The SADC Regional Climate Outlook Forum and the UN World Food Programme this week delivered news that should make us all pause, reflect and urgently chart a viable way forward.
The Climate Outlook Forum says much of the region will have normal to above normal rains. That’s not the cause for worry. The Forum also says despite this, huge swathes of Southern Africa will have inadequate rain.
Compounding matters, the region could soon be home to the first case of a climate change-induced famine. This is according to the World Food Programme, which says Madagascar’s worst drought in 40 years is going to cause widespread hunger in the absence of an international effort to assist the country.
The SADC Secretariat says in all, the region could be home to 47.6 million food insecure people by the time of the next harvest, which is a 5.5 percent increase on last year and 34.3 percent above the five-year average.
Furthermore, one-third of the children in Southern Africa – that’s a full 19 million young people – have stunted growth due to malnutrition.
These are just some of the grim statistics that characterise the situation on an African continent on which there are around 300 million grossly food insecure people. We are talking here of people who often average one or zero meals per day.
We are told that of all the regions of the world that are classified as “developing”, Africa is the only one that over the past 20 years has experienced an increase in food insecurity. This means that whatever development has resulted in us being classified as “developing” has not reached the basic area of food security.
But at the same time Africa is home to around 30 percent of the world’s arable land.
So we have all this land available, enough to feed the world if we were serious about it, and yet we are starving!
Not only that, according to the African Union Commissioner for Agriculture, Rural Development, Blue Economy and Sustainable Environment, Ambassador Josefa Sacko says in 2020, the countries on our continent spent at least US$80 billion on food imports from other continents.
And she estimates that instead of Africa upping its game, the food import bill is growing at a rate of six percent every year.
The strange thing about all of this is that African leaders and the private sector are well aware of these statistics and often spout them at conferences, symposiums and rallies – without subsequently doing anything meaningful about it.
In 2003, continental leaders meeting in Mozambique adopted what has come to be known as the Maputo Declaration on Agriculture and Food Security. That declaration in turn spawned the Comprehensive African Agriculture Development Programme (CAADP), which is supposed to be implemented at AU level.
A key aspects of the Maputo Declaration is that African governments committed to set aside at least 10 percent of their annual national budgets every year to agriculture, food security and related areas.
The aim was to grow the continental agri-economy by six percent every year on the back of such a targeted investment. Instead, it is the food import bill that has grown six percent per annum because we have chosen not to meet our Maputo Declaration and CAADP commitments!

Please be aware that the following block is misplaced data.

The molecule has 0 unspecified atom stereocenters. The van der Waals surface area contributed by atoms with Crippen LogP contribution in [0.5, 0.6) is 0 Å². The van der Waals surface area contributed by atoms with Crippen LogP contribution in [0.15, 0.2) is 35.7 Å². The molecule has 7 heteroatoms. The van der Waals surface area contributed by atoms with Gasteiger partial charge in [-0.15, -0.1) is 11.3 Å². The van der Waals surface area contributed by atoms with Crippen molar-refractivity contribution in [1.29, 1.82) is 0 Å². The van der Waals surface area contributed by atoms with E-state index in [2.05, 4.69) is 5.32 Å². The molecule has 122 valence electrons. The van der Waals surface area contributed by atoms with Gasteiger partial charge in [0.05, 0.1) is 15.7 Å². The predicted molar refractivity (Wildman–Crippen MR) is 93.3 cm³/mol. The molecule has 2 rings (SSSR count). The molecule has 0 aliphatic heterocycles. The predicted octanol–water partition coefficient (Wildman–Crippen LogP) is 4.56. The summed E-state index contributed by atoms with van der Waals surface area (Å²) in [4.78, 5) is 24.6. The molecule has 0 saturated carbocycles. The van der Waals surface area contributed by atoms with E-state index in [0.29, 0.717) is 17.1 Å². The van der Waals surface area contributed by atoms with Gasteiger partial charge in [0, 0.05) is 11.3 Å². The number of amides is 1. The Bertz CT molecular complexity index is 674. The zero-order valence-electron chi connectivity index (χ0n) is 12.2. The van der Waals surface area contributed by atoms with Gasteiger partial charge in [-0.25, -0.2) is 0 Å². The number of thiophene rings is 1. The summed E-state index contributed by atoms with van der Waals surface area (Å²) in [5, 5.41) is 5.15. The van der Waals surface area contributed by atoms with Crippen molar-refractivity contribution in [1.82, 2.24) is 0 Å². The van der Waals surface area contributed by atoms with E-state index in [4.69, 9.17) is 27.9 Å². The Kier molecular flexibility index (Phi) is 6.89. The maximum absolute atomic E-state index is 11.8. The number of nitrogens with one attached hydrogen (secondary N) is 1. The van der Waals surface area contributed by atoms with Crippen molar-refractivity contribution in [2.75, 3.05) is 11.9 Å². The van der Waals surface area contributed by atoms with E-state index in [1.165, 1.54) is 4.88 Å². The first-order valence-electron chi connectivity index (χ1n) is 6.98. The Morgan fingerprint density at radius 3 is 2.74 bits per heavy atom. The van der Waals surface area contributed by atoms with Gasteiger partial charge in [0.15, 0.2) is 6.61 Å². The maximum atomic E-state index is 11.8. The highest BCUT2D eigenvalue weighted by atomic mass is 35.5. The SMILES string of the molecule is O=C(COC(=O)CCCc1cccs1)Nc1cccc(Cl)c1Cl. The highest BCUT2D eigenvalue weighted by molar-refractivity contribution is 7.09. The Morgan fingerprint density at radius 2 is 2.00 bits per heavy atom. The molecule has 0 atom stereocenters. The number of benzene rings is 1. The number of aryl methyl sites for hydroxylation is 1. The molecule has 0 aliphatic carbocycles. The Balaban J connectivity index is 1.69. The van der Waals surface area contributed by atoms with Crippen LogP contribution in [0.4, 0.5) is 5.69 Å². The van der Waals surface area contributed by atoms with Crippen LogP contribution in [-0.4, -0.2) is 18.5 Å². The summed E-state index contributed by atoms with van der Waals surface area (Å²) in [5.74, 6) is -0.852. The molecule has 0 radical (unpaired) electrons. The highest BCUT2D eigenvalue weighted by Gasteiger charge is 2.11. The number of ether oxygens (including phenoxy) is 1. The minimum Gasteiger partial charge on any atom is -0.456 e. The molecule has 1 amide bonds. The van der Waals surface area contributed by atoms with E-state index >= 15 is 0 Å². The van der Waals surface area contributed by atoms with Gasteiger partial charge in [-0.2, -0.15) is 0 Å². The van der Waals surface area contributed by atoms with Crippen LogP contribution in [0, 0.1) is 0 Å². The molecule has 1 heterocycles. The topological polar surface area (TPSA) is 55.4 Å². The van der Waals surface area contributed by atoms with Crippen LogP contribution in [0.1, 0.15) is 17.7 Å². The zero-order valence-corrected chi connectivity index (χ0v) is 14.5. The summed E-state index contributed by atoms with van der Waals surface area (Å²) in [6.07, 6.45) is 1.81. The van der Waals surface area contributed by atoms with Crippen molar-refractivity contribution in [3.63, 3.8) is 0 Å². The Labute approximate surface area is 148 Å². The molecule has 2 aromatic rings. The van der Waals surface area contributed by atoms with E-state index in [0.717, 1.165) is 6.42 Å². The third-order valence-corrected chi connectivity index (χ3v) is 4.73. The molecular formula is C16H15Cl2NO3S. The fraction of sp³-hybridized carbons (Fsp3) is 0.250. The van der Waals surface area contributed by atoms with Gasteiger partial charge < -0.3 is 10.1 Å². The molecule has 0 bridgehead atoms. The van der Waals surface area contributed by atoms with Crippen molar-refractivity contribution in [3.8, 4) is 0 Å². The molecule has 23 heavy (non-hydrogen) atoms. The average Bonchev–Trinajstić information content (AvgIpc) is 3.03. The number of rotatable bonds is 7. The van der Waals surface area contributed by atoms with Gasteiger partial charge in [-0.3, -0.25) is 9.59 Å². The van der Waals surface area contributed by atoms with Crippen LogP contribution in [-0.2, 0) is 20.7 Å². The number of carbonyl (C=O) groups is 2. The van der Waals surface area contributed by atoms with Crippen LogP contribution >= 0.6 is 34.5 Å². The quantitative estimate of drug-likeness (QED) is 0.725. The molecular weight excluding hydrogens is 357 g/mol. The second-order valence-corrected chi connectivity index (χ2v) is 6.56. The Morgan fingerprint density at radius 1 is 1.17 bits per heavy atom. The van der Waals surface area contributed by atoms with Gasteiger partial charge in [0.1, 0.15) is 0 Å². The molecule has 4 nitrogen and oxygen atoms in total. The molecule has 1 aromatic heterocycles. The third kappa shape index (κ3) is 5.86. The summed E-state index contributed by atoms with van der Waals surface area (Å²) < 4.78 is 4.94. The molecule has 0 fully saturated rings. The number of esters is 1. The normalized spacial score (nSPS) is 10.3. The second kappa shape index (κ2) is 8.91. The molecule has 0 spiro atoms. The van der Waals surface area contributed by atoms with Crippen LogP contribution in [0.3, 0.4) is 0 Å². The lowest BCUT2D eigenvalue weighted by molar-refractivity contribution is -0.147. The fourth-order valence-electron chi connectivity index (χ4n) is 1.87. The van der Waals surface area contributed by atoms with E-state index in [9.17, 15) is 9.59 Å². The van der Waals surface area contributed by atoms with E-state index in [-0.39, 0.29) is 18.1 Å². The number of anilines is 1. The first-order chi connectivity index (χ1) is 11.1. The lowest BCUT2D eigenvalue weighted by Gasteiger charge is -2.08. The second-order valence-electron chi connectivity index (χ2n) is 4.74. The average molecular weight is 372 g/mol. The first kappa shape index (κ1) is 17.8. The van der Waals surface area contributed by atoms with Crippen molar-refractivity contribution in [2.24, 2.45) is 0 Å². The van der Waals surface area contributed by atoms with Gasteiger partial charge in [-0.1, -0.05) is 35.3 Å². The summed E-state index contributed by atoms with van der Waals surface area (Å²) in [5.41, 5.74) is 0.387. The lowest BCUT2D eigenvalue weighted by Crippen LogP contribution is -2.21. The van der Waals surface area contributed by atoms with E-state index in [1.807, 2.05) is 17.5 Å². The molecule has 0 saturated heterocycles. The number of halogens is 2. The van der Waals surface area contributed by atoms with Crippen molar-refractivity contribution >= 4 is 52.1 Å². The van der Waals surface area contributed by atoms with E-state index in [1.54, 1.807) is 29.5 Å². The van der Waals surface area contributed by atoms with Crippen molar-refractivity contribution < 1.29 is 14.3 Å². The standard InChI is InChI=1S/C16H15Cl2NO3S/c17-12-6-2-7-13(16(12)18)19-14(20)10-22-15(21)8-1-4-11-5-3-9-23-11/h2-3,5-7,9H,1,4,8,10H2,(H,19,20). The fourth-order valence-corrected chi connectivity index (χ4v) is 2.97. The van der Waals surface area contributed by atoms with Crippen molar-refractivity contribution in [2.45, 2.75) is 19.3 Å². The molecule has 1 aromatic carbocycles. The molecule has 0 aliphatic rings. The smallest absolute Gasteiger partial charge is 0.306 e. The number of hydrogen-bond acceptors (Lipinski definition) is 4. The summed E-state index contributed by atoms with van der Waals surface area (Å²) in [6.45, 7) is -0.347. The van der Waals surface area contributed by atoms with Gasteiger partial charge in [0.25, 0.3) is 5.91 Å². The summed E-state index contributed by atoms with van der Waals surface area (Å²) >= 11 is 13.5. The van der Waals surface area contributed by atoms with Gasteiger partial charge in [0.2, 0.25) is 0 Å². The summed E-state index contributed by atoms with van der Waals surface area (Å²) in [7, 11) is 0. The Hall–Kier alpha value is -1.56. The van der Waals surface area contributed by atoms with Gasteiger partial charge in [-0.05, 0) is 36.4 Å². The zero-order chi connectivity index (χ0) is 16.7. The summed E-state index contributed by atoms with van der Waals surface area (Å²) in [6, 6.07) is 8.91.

But because we love drafting high sounding nothings and publicly making pledges that make us look good in the media, Africa’s leaders in 2014 came up with the Malabo Declaration on Accelerated Agricultural Growth and Transformation for Shared Prosperity and Improved Livelihoods.
In addition to reaffirming the commitments made under the Maputo Declaration, the Malabo Declaration imposed specific obligations on the need for increased investment in irrigation, mechanisation and reducing post-harvest losses.
Seven years later, we are spending close to US$100 billion on food imports.
The AU Development Agency and NEPAD say that not one African country is presently directing 10 percent of its national budget to agriculture; and where spending has indeed increased, it has done so in an ineffective manner that prioritises enlarging the area under cultivation in highly inefficient ways.
Africa needs to invest in greater commercialisation of production processes, which by necessity means more investment in best practices, irrigation and mechanisation. More must be done to incorporate subsistence farmers, who constitute the majority of Africa’s farmers, in value chains that foster food security and sustainable rural development.
As we have noted before in The Southern Times, African citizens must hold their governments to account over this very basic human right called the right to food. Parliamentarians and citizen representative groups should focus less on mindless politics and instead take executives to task on how far they have gone in meeting commitments made in Maputo in 2003 and in Malabo in 2013.
We need to see Government spending being properly planned and accounted for, so that it is steered towards productive sectors.
That is not all.
There is need for greater private sector participation in agriculture in a manner that improves food security rather than in the single-minded pursuit of unsustainable profits.